REDD+ in India: managing carbon storage and biodiversity safeguarding in national forest politics?

REDD+ in India: managing carbon storage and biodiversity safeguarding in national forest politics?

The report analyses India's approach towards the mechanism on reducing emissions from deforestation and forest degradation in developing countries; and the role of conservation, sustainable management of forests and enhance-ment of forest carbon stocks (REDD+), with particular attention to India's handling of both carbon and biodiversity matters.

The evolution of REDD+ under the UN Framework Convention on Climate Change is reviewed. Based on a conceptual section on the meaning of 'safeguards' the report then provides an overview of the policy measures that the REDD+ debate has triggered from various transnational actors in response to concerns that its implementation might impact adversely on biodiversity. After a discussion of India's positioning in these international debates, the second part of the report analyses the country's institutional, legislative, financial and operational assets and challenges as regards realizing REDD+ along with biodiversity safeguarding on the ground.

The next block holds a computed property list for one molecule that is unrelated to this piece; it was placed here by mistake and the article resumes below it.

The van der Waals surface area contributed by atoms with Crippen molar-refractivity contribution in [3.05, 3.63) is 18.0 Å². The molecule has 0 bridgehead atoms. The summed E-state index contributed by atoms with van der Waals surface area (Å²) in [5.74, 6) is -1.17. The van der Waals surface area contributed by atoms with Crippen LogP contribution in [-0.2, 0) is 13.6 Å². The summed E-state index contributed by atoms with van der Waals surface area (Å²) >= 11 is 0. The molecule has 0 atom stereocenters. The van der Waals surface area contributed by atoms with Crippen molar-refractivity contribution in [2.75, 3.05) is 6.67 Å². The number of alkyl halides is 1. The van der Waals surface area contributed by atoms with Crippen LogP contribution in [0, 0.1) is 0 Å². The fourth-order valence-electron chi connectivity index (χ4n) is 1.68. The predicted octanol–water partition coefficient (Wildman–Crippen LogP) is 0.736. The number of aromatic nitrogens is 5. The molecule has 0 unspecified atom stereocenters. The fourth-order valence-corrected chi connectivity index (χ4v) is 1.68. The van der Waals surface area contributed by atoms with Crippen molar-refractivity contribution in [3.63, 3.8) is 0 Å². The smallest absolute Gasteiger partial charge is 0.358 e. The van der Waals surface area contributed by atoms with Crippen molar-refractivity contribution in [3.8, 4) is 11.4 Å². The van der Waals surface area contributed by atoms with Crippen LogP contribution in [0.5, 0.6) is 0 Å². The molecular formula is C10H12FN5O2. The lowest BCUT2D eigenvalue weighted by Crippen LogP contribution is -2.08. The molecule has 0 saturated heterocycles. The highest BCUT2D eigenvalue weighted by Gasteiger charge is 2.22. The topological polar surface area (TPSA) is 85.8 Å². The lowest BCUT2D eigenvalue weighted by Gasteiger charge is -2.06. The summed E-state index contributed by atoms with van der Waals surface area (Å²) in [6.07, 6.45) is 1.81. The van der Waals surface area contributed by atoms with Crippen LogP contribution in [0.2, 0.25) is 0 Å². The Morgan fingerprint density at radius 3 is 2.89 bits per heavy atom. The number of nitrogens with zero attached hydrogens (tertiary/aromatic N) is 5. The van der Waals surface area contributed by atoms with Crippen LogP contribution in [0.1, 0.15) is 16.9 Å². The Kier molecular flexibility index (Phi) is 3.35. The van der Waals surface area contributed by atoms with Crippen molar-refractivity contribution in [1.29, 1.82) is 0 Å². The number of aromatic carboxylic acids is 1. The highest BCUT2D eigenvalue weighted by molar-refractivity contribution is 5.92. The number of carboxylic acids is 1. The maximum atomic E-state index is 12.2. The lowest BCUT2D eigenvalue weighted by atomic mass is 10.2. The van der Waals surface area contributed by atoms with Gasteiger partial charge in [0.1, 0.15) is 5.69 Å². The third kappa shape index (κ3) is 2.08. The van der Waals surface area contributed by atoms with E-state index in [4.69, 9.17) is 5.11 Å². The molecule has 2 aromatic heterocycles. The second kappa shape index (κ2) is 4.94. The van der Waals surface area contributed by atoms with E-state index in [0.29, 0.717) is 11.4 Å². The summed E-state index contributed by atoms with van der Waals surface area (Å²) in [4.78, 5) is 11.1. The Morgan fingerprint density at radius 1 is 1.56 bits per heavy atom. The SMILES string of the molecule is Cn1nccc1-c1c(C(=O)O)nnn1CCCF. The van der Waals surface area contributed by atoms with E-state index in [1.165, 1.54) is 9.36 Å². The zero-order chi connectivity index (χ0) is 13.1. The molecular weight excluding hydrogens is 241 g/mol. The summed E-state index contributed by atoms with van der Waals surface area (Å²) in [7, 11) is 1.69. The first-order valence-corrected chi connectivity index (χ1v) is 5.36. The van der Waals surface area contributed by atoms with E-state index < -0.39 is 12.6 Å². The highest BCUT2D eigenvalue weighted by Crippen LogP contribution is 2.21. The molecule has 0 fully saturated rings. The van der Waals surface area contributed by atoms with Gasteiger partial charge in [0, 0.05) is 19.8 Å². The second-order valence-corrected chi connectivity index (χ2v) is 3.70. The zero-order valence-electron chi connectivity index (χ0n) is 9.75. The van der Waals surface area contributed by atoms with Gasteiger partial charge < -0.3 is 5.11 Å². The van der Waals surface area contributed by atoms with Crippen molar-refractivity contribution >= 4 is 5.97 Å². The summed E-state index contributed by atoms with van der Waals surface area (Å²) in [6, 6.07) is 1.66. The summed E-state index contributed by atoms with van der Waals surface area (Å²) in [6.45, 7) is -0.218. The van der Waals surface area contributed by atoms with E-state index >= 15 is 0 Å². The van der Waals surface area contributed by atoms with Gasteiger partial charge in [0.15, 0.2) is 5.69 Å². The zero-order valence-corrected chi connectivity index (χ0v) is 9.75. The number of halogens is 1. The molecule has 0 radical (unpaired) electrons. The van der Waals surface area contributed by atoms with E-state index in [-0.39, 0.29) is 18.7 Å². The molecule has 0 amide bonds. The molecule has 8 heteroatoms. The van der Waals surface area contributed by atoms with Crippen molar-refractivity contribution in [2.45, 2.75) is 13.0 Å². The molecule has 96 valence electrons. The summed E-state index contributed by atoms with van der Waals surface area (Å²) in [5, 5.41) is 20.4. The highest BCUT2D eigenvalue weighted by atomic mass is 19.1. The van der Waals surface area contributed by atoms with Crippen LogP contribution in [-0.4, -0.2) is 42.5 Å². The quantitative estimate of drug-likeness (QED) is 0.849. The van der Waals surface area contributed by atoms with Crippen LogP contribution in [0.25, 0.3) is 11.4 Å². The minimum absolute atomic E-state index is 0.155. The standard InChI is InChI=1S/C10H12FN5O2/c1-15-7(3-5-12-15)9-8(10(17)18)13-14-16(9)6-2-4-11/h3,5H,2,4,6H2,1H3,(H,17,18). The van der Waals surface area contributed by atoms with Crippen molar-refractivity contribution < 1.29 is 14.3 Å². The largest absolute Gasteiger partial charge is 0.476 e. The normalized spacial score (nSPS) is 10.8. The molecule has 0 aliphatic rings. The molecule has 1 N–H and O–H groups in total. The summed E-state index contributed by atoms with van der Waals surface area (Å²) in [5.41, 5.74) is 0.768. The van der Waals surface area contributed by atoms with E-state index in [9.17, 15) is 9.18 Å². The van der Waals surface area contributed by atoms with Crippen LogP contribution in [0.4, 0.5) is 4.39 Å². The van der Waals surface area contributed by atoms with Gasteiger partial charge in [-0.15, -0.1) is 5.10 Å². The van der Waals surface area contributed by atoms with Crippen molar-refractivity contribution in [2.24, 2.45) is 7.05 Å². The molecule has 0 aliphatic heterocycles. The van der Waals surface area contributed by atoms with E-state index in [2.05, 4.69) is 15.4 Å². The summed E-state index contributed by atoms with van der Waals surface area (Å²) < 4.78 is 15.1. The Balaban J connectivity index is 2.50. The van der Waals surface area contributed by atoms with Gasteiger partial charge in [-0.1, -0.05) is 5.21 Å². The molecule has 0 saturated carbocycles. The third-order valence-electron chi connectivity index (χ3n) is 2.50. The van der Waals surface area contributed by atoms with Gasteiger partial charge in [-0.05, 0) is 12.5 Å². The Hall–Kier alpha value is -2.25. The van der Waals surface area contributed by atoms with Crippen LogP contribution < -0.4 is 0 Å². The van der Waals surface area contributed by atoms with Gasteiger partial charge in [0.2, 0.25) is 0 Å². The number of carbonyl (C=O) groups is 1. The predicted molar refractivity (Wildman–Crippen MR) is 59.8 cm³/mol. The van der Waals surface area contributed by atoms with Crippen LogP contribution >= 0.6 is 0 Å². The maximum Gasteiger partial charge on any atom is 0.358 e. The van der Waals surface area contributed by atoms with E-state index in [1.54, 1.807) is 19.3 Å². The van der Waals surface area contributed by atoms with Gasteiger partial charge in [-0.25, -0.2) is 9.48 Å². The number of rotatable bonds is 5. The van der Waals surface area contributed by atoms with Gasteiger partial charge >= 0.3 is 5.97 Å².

Internationally, India has been a leading country in expanding the scope of a forest-based mitigation instrument in developing countries from carbon sinks to wider concerns, including biodiversity. Domestically, India has repeatedly stated that it has much to gain from REDD+, carbon benefits and other eco-system services alike. Still, it is found that India has not moved far in bringing REDD+ into function on the ground and thus has not reaped the potential benefits for biodiversity of REDD+
The report points to a degree of ambiguity in India's position on REDD + both nationally and internationally. While it has supported a multi-purpose REDD+, India has also supported the inclusion of industrial/short rotation plantations in a definition of forests eligible for REDD+ funding. Such plantations are known to have potentially adverse effects on biodiversity. While this corresponds to India’s own ambitious target of doubling the area for afforestation and forest restoration, it also opens the door for trans-formation of biodiversity-rich areas.

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